Flight Doc: James "Jim" Simon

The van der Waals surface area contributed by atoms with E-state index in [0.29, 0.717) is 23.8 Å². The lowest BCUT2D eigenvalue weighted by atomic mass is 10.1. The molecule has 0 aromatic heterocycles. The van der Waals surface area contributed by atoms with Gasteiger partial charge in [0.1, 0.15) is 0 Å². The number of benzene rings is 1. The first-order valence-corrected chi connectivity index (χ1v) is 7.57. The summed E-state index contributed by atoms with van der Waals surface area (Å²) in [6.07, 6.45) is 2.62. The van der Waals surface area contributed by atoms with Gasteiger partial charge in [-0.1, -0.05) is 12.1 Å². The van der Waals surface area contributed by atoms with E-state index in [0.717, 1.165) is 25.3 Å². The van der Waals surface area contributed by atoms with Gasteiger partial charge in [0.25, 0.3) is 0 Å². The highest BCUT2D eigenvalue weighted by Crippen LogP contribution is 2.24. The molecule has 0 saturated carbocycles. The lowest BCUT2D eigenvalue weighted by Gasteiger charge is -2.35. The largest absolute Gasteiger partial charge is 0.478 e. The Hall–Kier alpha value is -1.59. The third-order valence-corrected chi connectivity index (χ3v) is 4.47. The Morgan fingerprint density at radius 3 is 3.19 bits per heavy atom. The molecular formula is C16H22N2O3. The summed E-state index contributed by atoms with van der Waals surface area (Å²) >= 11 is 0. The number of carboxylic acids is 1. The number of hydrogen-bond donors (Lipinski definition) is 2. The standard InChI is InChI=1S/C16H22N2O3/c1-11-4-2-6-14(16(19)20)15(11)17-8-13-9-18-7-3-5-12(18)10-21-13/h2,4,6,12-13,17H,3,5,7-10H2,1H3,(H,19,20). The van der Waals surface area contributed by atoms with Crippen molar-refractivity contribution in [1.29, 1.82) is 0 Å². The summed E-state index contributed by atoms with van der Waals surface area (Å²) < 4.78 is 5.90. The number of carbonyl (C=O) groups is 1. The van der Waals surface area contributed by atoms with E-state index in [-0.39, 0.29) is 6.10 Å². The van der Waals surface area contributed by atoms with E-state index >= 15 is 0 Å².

Brooklyn-born Jim Simon fell in love with the Bay Area during a medical internship. He moved back East, but returned in 1978 to buy the Corte Madera home in which he still lives. He’s worked in and run emergency rooms, been a family doctor in Petaluma, practiced occupational health and invented medical devices. Since 1999, Simon has occupied what he calls the “world’s smallest medical office” at Gnoss Field, whose door bears a plaque spelling out, in Braille, his name and official title, Senior Aviation Medical Examiner. What does a flight surgeon do? Every pilot needs a flight physical — airline captains at least annually, depending on their age, and private pilots under 40 every five years; older ones, every two years. What would keep a pilot grounded? You check height and weight, blood pressure, vision. You look in their ears and eyes. You listen to their heart and lungs. Those are the important things. They don’t want you to be blind or pass out. Are your children pilots? One of three is. My oldest son is a professional pilot. I had him on a flight simulator when he was in diapers. At 4, he sat in my lap on the plane. At 16, he soloed. What was more difficult: teaching your son to fly or to drive? Driving. There are all the other drivers doing unpredictable things, and some of them with questionable medical status, questionable visual status and questionably maintained vehicles. It’s real scary out there on the road. You’ve practiced many types of medicine. How did they differ? When I was an ER doc, it was, “My friend shot me.” When I was a family practice doc, it was, “My back, my teeth, my neck, my kids.” In occupational health, it was, “Doc, my pinkie hurts. Can I have the rest of my life off?” For aviation medicine, it’s, “Hi Doc! You look great! No, I’m fine!” How many flight physicals do you perform? Ten to 20 a month. Where do the pilots come from? Reno, Northern California, Southern California, Central Valley. Do they fly in for their physicals? Yes. My joke is you can fly in for your medical, but you might not fly out. That’s funny. It might be the last line of this story. I have a better one. At 15, I wanted to invent medical devices. I wanted to help the blind see, the deaf hear and the lame walk. I have been unable to do that so far, but God has allowed me to be a flight surgeon.